Building a business can have many motivators behind it. A person may be tired of corporate politics, possibly created a revolutionary technology or decided more money can be made going it their own way. As an entrepreneur it is important to understand the motivations behind decisions. These motivations reflect how you may approach making decisions and provides insights to investors and interested parties as to the types of decisions you may make while building your business.
According to Noam Wasserman’s The Founder’s Dilemmas, wealth or control are the top driving motivators for entrepreneurs to build a business. Wasserman refers to these as “Rich” and “King” motivators where the idea of generating great wealth and maintaining control over what has been created are typically at odds with one another (Wasserman, 2012). Understanding one’s motivators can help entrepreneurs understand themselves. Also, those interested in engaging with the business as investors, employees, consultants, etc. are better positioned to align themselves with entrepreneurs of similar motivations.
Entrepreneurs that seek control will likely lean towards ownership and restricting the ability of others to influence the direction of the business. However, Entrepreneurs that seek wealth will be more open to allowing control to be more shared. Oddly, the sharing of control can come in the form of distributing equity. In a sense, giving others access to business equity can drive more value in the company. Wasserman writes, “My research shows that a founder who gives up more equity to attract cofounders, nonfounding hires and investors builds a more valuable company than one who parts with less equity.” (Wasserman, 2012)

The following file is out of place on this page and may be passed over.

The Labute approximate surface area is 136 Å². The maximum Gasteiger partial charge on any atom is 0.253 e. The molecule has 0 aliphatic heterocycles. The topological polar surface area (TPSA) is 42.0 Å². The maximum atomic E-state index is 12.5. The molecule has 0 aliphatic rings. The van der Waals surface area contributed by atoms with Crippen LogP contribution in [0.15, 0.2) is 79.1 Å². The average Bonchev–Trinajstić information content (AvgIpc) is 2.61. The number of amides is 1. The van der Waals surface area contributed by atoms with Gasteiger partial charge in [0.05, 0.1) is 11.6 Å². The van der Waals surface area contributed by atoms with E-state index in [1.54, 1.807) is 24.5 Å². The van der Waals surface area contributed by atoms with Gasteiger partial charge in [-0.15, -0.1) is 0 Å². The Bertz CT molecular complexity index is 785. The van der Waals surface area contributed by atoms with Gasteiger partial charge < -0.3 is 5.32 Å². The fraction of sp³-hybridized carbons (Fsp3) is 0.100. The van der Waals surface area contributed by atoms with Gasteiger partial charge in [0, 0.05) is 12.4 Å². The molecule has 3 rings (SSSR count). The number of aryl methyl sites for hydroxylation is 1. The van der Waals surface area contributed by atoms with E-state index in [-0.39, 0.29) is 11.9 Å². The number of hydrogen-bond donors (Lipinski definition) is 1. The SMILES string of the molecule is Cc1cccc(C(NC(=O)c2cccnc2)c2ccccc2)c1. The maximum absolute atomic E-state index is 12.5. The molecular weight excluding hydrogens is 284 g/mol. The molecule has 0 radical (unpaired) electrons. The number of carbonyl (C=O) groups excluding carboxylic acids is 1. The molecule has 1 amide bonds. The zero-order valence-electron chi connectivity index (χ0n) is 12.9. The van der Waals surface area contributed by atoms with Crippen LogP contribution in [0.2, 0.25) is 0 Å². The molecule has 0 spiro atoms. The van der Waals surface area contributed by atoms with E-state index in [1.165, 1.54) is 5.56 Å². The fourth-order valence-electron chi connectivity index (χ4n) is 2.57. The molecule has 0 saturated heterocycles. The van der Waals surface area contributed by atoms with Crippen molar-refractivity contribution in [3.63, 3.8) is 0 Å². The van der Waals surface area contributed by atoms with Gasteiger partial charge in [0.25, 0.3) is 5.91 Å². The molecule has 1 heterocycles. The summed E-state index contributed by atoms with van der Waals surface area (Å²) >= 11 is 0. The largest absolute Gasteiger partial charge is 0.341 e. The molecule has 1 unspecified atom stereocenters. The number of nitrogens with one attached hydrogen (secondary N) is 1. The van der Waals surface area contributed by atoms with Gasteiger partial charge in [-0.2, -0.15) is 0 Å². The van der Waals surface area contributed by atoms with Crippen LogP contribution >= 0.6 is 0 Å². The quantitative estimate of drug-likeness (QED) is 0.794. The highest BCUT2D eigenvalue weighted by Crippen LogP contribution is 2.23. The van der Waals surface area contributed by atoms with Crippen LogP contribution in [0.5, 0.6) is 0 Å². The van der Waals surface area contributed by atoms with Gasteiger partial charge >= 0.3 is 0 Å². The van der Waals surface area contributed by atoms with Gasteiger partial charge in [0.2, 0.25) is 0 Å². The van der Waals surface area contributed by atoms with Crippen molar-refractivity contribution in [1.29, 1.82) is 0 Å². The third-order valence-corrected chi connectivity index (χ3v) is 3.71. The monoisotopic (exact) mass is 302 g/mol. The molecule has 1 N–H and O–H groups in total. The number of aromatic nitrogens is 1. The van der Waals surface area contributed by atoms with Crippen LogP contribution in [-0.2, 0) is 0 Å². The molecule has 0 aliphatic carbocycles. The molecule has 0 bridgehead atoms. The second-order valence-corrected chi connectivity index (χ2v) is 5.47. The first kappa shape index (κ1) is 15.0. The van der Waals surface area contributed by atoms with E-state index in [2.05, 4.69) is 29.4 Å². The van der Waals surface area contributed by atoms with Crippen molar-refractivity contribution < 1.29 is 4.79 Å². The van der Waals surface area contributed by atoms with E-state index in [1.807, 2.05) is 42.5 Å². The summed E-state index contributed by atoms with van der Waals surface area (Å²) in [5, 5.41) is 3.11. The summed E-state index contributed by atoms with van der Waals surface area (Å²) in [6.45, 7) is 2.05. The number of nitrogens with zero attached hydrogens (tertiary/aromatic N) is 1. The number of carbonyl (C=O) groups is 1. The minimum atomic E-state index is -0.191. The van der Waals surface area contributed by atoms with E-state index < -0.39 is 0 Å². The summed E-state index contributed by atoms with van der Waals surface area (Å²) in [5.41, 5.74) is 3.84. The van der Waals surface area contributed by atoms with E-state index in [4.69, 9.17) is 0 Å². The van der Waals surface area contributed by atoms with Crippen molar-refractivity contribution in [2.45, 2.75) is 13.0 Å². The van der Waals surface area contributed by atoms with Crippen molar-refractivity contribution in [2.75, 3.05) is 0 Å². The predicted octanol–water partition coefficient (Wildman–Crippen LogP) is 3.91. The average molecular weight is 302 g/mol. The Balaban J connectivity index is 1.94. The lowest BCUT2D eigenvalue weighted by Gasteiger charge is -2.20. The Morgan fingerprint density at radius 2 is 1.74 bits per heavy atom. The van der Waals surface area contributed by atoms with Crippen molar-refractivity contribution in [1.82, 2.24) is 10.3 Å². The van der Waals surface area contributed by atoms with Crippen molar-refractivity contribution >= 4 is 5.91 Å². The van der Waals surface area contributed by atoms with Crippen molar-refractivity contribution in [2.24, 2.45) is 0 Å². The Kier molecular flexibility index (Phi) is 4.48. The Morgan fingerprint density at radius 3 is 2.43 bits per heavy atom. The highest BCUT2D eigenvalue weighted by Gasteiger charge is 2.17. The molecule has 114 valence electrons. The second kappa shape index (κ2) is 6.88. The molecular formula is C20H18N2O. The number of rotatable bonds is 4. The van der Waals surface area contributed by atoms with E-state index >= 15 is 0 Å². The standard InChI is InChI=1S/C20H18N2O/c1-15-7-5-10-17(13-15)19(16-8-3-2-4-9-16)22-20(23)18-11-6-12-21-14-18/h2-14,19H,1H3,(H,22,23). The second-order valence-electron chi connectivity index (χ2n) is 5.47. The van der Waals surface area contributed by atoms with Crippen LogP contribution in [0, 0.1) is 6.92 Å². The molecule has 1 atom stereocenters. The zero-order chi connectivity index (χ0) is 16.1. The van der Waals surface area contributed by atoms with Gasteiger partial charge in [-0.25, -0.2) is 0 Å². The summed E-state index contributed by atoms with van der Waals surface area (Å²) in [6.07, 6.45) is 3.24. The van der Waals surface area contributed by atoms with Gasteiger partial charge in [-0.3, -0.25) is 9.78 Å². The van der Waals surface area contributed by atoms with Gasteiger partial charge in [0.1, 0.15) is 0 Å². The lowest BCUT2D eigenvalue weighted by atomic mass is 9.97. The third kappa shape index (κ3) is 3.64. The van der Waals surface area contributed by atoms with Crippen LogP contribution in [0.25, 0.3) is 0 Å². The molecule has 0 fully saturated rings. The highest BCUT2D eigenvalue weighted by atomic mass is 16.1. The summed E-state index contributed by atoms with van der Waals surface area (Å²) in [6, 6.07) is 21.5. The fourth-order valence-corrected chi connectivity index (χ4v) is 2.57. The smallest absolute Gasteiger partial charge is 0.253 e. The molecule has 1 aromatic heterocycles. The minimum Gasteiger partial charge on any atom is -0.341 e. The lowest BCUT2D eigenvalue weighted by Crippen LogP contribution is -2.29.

However, the motivation to control the business being built can be a different sort of riches. Some entrepreneurs find the joy in building and operating businesses to be their happiness. I have met a few restaurant owners that have told me their margins are thin and they make a fair income, but they were never investing in their restaurants to become rich. They did so for the joy of cooking and seeing people enjoying the food and experience. According to Wasserman’s research, it would appear these restaurants would not necessarily be good investments for those seeking to become wealthy.
An article by Jason DeMers (DeMers, 2017) discusses the question of whether entrepreneurship will make a person rich. Referencing a study by American Express OPEN, DeMers presents that entrepreneurs have a higher average annual salary than the US median household income. (DeMers, 2017) His point being that entrepreneurs do appear to earn more, but it is not a guarantee of wealth. What I found explained the value of entrepreneurship well in his article was a section entitled, “What Entrepreneurship Does Give You.” His perspective is that even if wealth is not achieved, the riches include Fulfillment, Freedom, Experience and Contacts. (DeMers, 2017).
Wanting wealth can make an entrepreneur share equity. Controlling a business can restrict outside investment, but allow stronger engagement. It is important for entrepreneurs to determine their motivations to building a business. The good news is that once the motivation is understood, decisions become easier and interested parties can engage more appropriately. A great starting point for entrepreneurs to understand their motivations begins with asking, “Why do I want to be an entrepreneur?”
DeMers, Jason. (2017, May 8). Will Entrepreneurship Make You Rich? A Realistic Perspective., Retrieved from https://www.entrepreneur.com/article/293512
Wasserman, N. (2012). The founder’s dilemmas: Anticipating and avoiding the pitfalls that can sink a startup. Princeton, New Jersey. Princeton University Press.